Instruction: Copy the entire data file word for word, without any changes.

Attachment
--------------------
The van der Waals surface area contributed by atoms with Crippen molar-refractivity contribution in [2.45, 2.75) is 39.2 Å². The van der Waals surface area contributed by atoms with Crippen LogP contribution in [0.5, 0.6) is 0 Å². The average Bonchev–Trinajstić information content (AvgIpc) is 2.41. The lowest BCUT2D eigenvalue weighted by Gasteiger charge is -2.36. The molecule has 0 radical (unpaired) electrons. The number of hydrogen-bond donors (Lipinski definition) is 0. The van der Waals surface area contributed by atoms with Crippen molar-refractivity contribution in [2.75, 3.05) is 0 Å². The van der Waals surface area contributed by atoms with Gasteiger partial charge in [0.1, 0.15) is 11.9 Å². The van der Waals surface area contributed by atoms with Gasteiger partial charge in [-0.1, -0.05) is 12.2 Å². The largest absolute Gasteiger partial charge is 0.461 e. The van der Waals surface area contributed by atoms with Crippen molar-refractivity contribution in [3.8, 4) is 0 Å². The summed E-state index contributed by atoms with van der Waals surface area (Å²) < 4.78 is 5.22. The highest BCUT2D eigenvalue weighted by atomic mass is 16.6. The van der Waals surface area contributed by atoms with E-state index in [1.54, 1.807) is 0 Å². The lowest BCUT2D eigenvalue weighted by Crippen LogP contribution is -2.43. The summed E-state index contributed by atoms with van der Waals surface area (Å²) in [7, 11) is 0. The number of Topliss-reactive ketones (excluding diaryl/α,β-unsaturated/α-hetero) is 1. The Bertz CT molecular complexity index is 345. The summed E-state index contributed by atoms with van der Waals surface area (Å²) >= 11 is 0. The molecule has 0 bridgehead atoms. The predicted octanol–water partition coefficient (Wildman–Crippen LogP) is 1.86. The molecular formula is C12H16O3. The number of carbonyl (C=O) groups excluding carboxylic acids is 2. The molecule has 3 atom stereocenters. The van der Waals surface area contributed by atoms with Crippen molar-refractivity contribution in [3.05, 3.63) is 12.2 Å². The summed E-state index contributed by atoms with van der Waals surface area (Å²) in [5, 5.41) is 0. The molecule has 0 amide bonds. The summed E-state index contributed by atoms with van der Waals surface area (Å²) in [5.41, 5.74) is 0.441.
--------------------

The van der Waals surface area contributed by atoms with Crippen molar-refractivity contribution in [2.45, 2.75) is 39.2 Å². The van der Waals surface area contributed by atoms with Crippen LogP contribution in [0.5, 0.6) is 0 Å². The average Bonchev–Trinajstić information content (AvgIpc) is 2.41. The lowest BCUT2D eigenvalue weighted by Gasteiger charge is -2.36. The molecule has 0 radical (unpaired) electrons. The number of hydrogen-bond donors (Lipinski definition) is 0. The van der Waals surface area contributed by atoms with Crippen molar-refractivity contribution in [2.75, 3.05) is 0 Å². The van der Waals surface area contributed by atoms with Gasteiger partial charge in [0.1, 0.15) is 11.9 Å². The van der Waals surface area contributed by atoms with Gasteiger partial charge in [-0.1, -0.05) is 12.2 Å². The largest absolute Gasteiger partial charge is 0.461 e. The van der Waals surface area contributed by atoms with Crippen molar-refractivity contribution in [3.8, 4) is 0 Å². The summed E-state index contributed by atoms with van der Waals surface area (Å²) < 4.78 is 5.22. The highest BCUT2D eigenvalue weighted by atomic mass is 16.6. The van der Waals surface area contributed by atoms with E-state index in [1.54, 1.807) is 0 Å². The lowest BCUT2D eigenvalue weighted by Crippen LogP contribution is -2.43. The summed E-state index contributed by atoms with van der Waals surface area (Å²) in [7, 11) is 0. The number of Topliss-reactive ketones (excluding diaryl/α,β-unsaturated/α-hetero) is 1. The Bertz CT molecular complexity index is 345. The summed E-state index contributed by atoms with van der Waals surface area (Å²) >= 11 is 0. The molecule has 0 bridgehead atoms. The predicted octanol–water partition coefficient (Wildman–Crippen LogP) is 1.86. The molecular formula is C12H16O3. The number of carbonyl (C=O) groups excluding carboxylic acids is 2. The molecule has 3 atom stereocenters. The van der Waals surface area contributed by atoms with Crippen molar-refractivity contribution in [3.05, 3.63) is 12.2 Å². The summed E-state index contributed by atoms with van der Waals surface area (Å²) in [5, 5.41) is 0. The molecule has 0 amide bonds. The summed E-state index contributed by atoms with van der Waals surface area (Å²) in [5.41, 5.74) is 0.441.